A declaratory judgment declares rights, status, and other legal relationships whether or not further relief is or could be claimed. The proceeding is intended to supplement rather than supercede ordinary causes of action. Declaratory-judgment procedure is not a proper means of trying a case. A declaratory-relief action is not a substitute for an ordinary cause of action. Rather it is dependent on and not available in the absence of a justiciable controversy.
344 Ark. at 181, 40 S.W.3d at 736 (citations omitted). Typically, declaratory relief will be utilized to determine the construction and validity of a "deed, will, written contract, or other writings" when the respective rights and status of parties are affected. Ark. Code Ann. § 16-111-104 (1987).
In the instant case, while incarcerated at the Diagnostic Unit, appellant submitted a urine sample at the instruction of a prison officer. The results of testing appellant's urine sample indicated that the sample had been diluted. Appellant was written up for violating behavior rule 02-16, "[r]efusal to submit to substance abuse testing for determination of violation of Rule 02-2." Behavior rule 02-2 lists individual disruptive behavior to include being "[u]nder the influence of an/or any use of illegal drugs, alcohol, intoxicating chemicals or any medication in an un authorized manner." Appellant received a hearing on the matter after being transferred to the Cummins Unit. The hearing officer upheld the violation. Appellant filed an appeal with the warden, who affirmed the decision. Appellant also appealed to the Director, appellee herein, who likewise affirmed the decision.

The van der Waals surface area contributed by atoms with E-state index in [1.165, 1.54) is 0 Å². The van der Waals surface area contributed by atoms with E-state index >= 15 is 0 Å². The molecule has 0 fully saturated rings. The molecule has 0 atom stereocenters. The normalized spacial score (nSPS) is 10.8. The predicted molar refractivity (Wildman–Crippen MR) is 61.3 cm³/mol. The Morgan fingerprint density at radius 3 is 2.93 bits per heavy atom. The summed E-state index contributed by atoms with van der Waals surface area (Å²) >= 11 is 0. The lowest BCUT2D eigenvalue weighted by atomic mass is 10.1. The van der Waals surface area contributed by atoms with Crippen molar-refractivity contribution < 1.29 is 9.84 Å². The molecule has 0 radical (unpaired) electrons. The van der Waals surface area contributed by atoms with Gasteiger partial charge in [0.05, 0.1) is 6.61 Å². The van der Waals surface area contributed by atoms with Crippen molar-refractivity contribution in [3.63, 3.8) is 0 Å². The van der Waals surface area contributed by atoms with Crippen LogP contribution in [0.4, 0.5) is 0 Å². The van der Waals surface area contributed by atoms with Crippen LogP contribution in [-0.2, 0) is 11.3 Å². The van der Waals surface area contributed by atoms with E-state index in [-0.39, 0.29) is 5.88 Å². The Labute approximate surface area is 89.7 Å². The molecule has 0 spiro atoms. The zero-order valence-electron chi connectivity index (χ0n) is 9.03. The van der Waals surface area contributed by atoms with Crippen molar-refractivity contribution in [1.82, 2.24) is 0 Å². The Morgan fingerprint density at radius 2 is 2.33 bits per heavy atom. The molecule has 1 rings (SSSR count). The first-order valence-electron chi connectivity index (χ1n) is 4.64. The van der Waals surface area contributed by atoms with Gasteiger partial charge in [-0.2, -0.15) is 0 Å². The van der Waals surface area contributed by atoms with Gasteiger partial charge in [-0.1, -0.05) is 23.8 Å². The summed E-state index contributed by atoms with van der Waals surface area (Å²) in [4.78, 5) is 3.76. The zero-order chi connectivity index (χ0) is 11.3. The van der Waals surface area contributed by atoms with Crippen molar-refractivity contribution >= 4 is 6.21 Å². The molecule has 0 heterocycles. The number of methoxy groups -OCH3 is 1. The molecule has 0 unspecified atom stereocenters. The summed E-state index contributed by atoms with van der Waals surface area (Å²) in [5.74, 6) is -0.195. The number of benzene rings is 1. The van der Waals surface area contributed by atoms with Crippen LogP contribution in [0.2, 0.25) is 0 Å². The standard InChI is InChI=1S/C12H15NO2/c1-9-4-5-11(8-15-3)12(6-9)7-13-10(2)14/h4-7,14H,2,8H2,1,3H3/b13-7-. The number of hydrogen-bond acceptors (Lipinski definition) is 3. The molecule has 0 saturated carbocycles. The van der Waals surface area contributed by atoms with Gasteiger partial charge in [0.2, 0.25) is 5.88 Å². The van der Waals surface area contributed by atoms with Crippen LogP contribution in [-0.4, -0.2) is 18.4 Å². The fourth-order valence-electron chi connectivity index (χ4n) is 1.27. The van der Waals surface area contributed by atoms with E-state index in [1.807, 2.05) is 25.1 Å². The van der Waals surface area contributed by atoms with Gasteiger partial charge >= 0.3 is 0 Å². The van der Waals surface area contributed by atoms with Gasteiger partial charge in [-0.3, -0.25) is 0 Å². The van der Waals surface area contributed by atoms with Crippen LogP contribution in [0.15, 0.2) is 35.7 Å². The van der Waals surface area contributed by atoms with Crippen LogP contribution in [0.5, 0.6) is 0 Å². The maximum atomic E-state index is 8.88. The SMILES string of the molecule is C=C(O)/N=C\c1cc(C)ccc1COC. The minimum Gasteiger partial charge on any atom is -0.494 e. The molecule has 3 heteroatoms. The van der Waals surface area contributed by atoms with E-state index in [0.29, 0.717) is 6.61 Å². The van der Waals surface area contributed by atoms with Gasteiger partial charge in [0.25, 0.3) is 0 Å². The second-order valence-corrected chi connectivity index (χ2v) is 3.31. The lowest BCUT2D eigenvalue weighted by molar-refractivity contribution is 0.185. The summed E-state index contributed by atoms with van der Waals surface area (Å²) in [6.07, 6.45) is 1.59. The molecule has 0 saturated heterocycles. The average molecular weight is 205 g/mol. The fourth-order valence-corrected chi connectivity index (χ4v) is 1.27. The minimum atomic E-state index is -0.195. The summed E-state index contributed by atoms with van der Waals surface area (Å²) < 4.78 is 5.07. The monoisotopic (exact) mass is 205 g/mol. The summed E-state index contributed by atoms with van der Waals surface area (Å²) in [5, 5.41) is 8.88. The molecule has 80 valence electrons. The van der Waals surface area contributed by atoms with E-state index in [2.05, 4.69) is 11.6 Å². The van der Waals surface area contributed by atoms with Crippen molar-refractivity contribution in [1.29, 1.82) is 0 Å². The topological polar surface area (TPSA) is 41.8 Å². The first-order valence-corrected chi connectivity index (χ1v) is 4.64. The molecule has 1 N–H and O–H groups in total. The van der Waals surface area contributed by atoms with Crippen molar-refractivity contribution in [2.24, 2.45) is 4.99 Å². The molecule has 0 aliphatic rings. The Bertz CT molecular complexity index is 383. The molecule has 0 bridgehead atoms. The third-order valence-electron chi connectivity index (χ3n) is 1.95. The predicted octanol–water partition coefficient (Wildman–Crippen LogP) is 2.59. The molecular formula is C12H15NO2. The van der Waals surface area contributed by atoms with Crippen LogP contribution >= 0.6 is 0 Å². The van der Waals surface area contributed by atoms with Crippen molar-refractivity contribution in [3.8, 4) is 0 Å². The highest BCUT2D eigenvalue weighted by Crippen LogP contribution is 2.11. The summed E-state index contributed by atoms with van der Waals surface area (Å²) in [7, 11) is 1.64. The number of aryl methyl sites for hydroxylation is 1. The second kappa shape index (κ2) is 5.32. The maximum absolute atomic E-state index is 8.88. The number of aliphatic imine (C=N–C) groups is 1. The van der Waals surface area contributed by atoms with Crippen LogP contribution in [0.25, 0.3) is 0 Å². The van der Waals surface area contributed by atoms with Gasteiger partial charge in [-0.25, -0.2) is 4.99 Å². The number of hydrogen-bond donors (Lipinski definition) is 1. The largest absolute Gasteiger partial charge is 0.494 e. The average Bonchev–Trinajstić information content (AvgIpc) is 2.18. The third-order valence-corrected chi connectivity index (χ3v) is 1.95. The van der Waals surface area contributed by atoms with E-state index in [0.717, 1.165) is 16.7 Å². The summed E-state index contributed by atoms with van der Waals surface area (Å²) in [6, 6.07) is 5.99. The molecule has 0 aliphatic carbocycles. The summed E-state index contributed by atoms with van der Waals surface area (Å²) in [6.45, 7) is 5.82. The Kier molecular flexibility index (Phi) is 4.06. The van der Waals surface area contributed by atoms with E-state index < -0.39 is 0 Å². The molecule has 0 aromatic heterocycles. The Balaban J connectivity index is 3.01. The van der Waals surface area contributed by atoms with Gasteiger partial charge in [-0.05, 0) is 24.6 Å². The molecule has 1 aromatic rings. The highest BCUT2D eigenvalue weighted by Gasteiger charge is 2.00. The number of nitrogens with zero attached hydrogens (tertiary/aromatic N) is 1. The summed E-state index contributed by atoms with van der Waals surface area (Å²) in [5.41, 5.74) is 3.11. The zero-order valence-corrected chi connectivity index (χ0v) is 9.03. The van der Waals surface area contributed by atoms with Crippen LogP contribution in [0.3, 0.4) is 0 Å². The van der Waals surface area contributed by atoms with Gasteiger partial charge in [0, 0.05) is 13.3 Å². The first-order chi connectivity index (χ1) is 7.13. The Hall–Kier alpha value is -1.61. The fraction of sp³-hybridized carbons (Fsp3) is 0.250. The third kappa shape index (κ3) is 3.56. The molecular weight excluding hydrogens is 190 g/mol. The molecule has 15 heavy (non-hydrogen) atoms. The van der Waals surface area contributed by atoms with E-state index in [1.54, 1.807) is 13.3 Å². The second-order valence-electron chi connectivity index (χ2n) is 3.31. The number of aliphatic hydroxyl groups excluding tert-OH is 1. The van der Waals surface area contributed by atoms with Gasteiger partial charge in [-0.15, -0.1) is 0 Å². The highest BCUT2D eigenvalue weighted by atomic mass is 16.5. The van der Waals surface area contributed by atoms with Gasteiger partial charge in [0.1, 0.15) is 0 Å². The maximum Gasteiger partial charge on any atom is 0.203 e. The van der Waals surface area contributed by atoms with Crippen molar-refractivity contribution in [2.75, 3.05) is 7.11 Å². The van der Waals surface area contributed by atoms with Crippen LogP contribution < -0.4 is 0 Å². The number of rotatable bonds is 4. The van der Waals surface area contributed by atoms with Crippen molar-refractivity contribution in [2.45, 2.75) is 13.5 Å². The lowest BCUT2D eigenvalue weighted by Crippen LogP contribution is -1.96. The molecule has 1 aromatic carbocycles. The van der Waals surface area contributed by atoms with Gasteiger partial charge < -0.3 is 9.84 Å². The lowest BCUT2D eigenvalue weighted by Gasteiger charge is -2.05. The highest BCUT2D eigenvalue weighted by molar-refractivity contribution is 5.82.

After filing his complaint for declaratory judgment in the circuit court, the trial court held a hearing on the matter. At the hearing, appellant testified that the diluted urine sample was the result of his excessive water intake. The ADC hearing officer administrator countered that appellant provided water to be tested instead of a urine sample. Next, appellant argued that he should not have been charged with violating Rule 02-16 since he did not refuse to provide a urine sample. Rather, based on ADC's claim that he provided water instead of urine, appellant maintained that he should have been charged with violating Rule 08-1, 08-2 or 08-3, for attempting to adulterate a urine specimen.
Appellant also alleged that ADC improperly charged him with the disciplinary violation, which he claims is evidenced by the date and time of various forms. Finally, he claimed that on appeal to the warden, the warden upheld the findings of the hearing court based on completely different charges.